Good read on the end of spring ball, and things to contemplate heading into the summer:
Spring Rewind: Bright spots and question marks
PULLMAN–There were plenty of question marks headed into the spring for Washington State. Two tackles and a cornerback needed to be found. What would a running attack with but one scholarship tailback available going to look like? And that’s just for starters. Many questions were answered this spring, and some sharp play by the offensive line along with a few jaw dropping runs authored by “The Ghost”, gave the Cougar Nation reason to believe this season.
Jerome Harrison (5-9.5, 208-pound) had them jumping up and down out on the Palouse this spring, ripping off 302 yards and 7 TDs on 37 touches — over 8 yards a carry. But it was the way he got those yards that was cause for celebration.The Ghost — a nickname given to him by coach Ken Greene and his teammates — turned in so many highlight reel runs it became customary to expect at least one a day.Proven depth behind the senior, however, is cause for concern. Starting fullback Jed Collins (6-1, 245, So.) saw extended time at backup TB to rest Harrison and try his hand at that spot if needed in certain situations. The incoming freshman RBs will have ample opportunity to earn significant PT behind Harrison this fall.Just as big a story as Harrison — the offensive line. Usually, the o-line will lag behind the defensive line during a camp, but the 2005 Cougar steakeaters were firing on all cylinders by Week Two.Center Nick Mihlhauser and sophomore left tackle Bobby Byrd anchor a new unit that made a near seamless transition. RG Norvell Holmes (6-2, 300, Sr.), LG Sean O’Connor (6-5, 279, Jr.) and RT Charles Harris (6-6, 311, Jr.), all solidified themselves as starting members.Along with the future — Andy Roof (6-3, 315, Fr), Eddie Vickers (6-3, 330, Fr.) and Dan Rowlands (6-4, 285, Fr.) — Riley Fitt-Chappell (6-7, 320, Sr.), provides depth at guard or tackle, with Fitt-Chappell a solid game day performer over the course of his career at all three positions.Center Josh Duin (6-2, 307, Jr.) had a solid camp, lending coach George Yarno confidence he can ably back up Mihlhauser — a contender for all Pac-10 honors.Currently, WSU has two potential starters at quarterback in Josh Swogger and Alex Brink, with Swogger the starter headed into fall. Brink showed more consistency this spring. In drills, Swogger looked to have the accuracy, strength and quick release that won him the starting job as a sophomore headed into 2004.This spring also saw an increase in the maturity of redshirt freshman Gary Rogers.
THE TE POSITION is one worth bragging about. Troy Bienemann (6-5, 255, Sr.), Cody Boyd (6-8, 255, Jr.) and Jesse Taylor (6-3, 240, Jr.) consistently exploited the middle — and Bienemann could be on the verge of something very big this year.The receivers spread out the defense with Jason Hill (6-0, 198, Jr.) shining brightly before pulling a hamstring towards spring’s end. With Chris Jordan sitting out, Greg Prator (6-0, 210, Sr.) saw more live reps, and no two receivers were as sure handed as Michael Bumpus (5-11, 185, So.) and Marty Martin (5-10, 186, Sr.)Coach Mike Levenseller diligently worked with Benny Ward (6-4, 184, Fr.) this spring — the lad providing plenty of reasons to be excited about his future at WSU.AS FOR THE Cougar defense, the only thing decided at cornerback this spring was that WSU has a lot to chose from. Wally Dada (5-11, 194, Sr.) and Tyron Brackenridge (5-11, 185, Sr.) are the leading contenders to start at left corner. Don Turner (6-0, 187, Jr.) and Ian Bell are also in the mix. Alex Teems (5-11, 184, Sr.) is the established starter at RCB.The CB who best shows the ability to hit and wrap up could determine which of the four gets the start. There’s also a possibility Dada will move from corner to safety, where he spent the latter stages of the spring.Safety Eric Frampton (5-11, 205, Jr.) emerged this spring as the anchor of the Cougar secondary.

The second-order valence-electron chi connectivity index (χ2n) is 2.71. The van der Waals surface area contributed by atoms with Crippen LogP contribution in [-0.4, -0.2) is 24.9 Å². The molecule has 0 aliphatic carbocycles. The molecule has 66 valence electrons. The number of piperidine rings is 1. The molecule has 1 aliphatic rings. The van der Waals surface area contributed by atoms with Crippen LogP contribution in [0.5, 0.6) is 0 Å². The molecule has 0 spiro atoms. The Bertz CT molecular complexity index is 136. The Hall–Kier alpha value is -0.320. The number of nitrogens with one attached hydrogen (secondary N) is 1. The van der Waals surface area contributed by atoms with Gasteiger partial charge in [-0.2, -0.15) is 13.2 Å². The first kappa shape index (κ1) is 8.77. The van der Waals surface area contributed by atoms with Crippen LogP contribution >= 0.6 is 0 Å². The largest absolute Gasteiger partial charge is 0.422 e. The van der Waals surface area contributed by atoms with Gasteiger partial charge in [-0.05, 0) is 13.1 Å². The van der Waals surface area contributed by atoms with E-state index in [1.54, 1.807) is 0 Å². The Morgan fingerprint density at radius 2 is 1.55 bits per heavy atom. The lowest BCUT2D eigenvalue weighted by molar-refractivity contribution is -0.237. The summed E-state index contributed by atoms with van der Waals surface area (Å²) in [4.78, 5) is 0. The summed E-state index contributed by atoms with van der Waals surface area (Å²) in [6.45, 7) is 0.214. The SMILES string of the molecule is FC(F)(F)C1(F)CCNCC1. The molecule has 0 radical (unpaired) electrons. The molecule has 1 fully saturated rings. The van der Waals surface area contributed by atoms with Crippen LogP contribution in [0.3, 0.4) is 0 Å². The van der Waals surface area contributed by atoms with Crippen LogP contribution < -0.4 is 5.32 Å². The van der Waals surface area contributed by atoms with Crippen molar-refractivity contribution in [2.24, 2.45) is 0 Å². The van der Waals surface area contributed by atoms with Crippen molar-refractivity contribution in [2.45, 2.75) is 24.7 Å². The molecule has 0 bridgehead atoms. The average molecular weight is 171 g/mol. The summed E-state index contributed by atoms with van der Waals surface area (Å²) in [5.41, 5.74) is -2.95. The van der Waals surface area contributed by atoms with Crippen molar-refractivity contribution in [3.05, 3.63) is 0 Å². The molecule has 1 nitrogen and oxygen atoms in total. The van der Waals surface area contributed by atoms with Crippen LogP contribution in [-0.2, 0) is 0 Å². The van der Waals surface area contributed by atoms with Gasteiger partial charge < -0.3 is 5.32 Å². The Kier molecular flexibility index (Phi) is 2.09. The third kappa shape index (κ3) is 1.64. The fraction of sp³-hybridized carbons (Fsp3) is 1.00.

THE STARTERS on the d-line, Adam Braidwood, Aaron Johnson, Ropati Pitoitua and Mkristo Bruce, were never in question. The rotation was, as this year there find quality depth on the defensive line not present in seasons past.Odell Howard established himself as the first option off the bench at tackle. At end, Adam West, Matt Mullennix, Jason Roberts, Reyshawn Bobo and Paul Stevens all had their moments.
LINEBACKER IS BLESSED with starting talent — and paper thin at experienced depth. Its another position doubly important for the Cougs to stay healthy. Coach Leon Burtnett expects the five incoming freshmen to be ready to play while Doba pointed out the LB’s don’t rotate like other positions — Unless there’s an injury, expect Will Derting (6-0, 228, Sr.), Steve Dildine (6-1, 226, Jr.) and Scott Davis (5-11, 230, Jr.) to be on the field.Chris Baltzer (6-0, 225, Jr.) had a good spring, with Doba saying his pass coverage is as good as any linebacker’s on the roster.
THE KICKING GAME has not been straightened out, and remains one of the biggest concerns headed into the summer workouts.With a number of misses from short range, kickers Graham Siderius (6-1, 212, Sr.) and Loren Langley (5-7, 150, So.) will both need to work on their consistency this summer.